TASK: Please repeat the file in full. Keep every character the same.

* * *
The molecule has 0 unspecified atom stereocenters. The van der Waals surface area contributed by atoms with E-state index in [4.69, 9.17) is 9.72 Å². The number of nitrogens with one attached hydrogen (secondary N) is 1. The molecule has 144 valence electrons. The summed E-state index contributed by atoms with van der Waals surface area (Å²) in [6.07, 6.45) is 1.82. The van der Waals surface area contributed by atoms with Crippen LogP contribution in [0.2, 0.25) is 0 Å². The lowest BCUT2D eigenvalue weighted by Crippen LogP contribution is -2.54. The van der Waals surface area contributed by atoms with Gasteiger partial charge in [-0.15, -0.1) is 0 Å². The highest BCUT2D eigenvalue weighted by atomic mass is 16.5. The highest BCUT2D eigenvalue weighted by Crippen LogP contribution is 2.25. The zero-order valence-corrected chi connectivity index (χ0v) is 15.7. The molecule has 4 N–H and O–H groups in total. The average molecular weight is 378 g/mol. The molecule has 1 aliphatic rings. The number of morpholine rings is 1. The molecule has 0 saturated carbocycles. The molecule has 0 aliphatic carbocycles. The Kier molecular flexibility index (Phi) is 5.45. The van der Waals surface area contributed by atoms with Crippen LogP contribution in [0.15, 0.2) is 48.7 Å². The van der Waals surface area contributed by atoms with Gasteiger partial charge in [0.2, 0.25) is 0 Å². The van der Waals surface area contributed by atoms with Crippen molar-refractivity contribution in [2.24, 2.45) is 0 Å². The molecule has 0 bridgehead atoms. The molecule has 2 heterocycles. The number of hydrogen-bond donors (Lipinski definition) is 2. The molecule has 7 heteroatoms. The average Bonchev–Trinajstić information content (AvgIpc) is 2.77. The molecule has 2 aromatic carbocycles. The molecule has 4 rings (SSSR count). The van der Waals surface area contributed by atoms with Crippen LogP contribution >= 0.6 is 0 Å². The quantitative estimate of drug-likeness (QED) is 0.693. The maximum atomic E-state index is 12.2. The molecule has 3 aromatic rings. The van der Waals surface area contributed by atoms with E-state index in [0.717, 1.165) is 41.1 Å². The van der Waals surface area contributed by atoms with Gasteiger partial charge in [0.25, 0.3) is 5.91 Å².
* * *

The molecule has 0 unspecified atom stereocenters. The van der Waals surface area contributed by atoms with E-state index in [4.69, 9.17) is 9.72 Å². The number of nitrogens with one attached hydrogen (secondary N) is 1. The molecule has 144 valence electrons. The summed E-state index contributed by atoms with van der Waals surface area (Å²) in [6.07, 6.45) is 1.82. The van der Waals surface area contributed by atoms with Crippen LogP contribution in [0.2, 0.25) is 0 Å². The lowest BCUT2D eigenvalue weighted by Crippen LogP contribution is -2.54. The van der Waals surface area contributed by atoms with Gasteiger partial charge in [-0.15, -0.1) is 0 Å². The highest BCUT2D eigenvalue weighted by atomic mass is 16.5. The highest BCUT2D eigenvalue weighted by Crippen LogP contribution is 2.25. The zero-order valence-corrected chi connectivity index (χ0v) is 15.7. The molecule has 4 N–H and O–H groups in total. The average molecular weight is 378 g/mol. The molecule has 1 aliphatic rings. The number of morpholine rings is 1. The molecule has 0 saturated carbocycles. The molecule has 0 aliphatic carbocycles. The Kier molecular flexibility index (Phi) is 5.45. The van der Waals surface area contributed by atoms with Crippen LogP contribution in [0.15, 0.2) is 48.7 Å². The van der Waals surface area contributed by atoms with Gasteiger partial charge in [0.2, 0.25) is 0 Å². The van der Waals surface area contributed by atoms with Crippen molar-refractivity contribution in [2.24, 2.45) is 0 Å². The molecule has 0 bridgehead atoms. The molecule has 2 heterocycles. The number of hydrogen-bond donors (Lipinski definition) is 2. The molecule has 7 heteroatoms. The average Bonchev–Trinajstić information content (AvgIpc) is 2.77. The molecule has 2 aromatic carbocycles. The molecule has 4 rings (SSSR count). The van der Waals surface area contributed by atoms with Crippen LogP contribution >= 0.6 is 0 Å². The quantitative estimate of drug-likeness (QED) is 0.693. The maximum atomic E-state index is 12.2. The molecule has 3 aromatic rings. The van der Waals surface area contributed by atoms with E-state index in [0.717, 1.165) is 41.1 Å². The van der Waals surface area contributed by atoms with Gasteiger partial charge in [0.25, 0.3) is 5.91 Å².